Actively cultivating compassion engenders positive feelings. The ancient Buddhist practice of “loving-kindness meditation,” also known as metta, consists of a technique where a person directs compassion and wishes for well-being to real or imagined people and as a result experiences positive feelings and kindness toward him- or herself and others.
In a small study conducted at Stanford University in Palo Alto, California, researchers recruited 93 subjects and used either a brief, 7-minute loving-kindness meditation or a neutral-imagery exercise to determine whether participants could arouse positive feelings toward strangers. Participants in the loving-kindness exercise experienced a more positive mood, a more positive disposition toward others and greater self-acceptance than those in the neutral-imagery group. The researchers recommended further study to understand the mechanisms behind the mood changes and whether or not they could be replicated on larger scales.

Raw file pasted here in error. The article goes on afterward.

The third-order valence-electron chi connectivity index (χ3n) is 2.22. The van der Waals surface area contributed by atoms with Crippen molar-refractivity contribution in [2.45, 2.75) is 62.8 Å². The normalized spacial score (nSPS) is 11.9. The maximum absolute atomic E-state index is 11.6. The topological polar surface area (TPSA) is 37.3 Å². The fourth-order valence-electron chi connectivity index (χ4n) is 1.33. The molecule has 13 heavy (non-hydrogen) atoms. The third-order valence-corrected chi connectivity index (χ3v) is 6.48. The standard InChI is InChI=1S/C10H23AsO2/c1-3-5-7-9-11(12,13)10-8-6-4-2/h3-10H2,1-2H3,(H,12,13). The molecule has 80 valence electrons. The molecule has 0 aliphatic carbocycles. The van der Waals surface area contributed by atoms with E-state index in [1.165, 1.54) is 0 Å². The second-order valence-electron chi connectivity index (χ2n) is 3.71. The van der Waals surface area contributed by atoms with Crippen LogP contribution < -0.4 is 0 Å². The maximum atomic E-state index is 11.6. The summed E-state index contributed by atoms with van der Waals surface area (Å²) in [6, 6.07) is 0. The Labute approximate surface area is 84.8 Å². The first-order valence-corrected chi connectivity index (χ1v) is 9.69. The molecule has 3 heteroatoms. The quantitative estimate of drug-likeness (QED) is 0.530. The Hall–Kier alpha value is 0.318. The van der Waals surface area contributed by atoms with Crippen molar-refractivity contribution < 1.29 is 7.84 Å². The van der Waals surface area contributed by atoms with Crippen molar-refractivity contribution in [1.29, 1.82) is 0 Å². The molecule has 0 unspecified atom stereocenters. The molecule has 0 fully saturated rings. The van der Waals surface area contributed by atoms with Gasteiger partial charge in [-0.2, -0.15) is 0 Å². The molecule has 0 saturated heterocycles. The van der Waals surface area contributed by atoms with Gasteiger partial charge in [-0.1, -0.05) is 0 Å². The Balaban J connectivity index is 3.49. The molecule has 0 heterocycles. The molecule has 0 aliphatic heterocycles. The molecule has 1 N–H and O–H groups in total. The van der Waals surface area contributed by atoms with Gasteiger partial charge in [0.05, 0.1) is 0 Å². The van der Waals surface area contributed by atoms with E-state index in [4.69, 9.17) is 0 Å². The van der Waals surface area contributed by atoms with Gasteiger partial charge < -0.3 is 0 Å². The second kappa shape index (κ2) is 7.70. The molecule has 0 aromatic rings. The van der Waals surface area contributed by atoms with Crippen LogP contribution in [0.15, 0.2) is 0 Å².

The study appeared in Emotion (2008; 8 ; 720–24).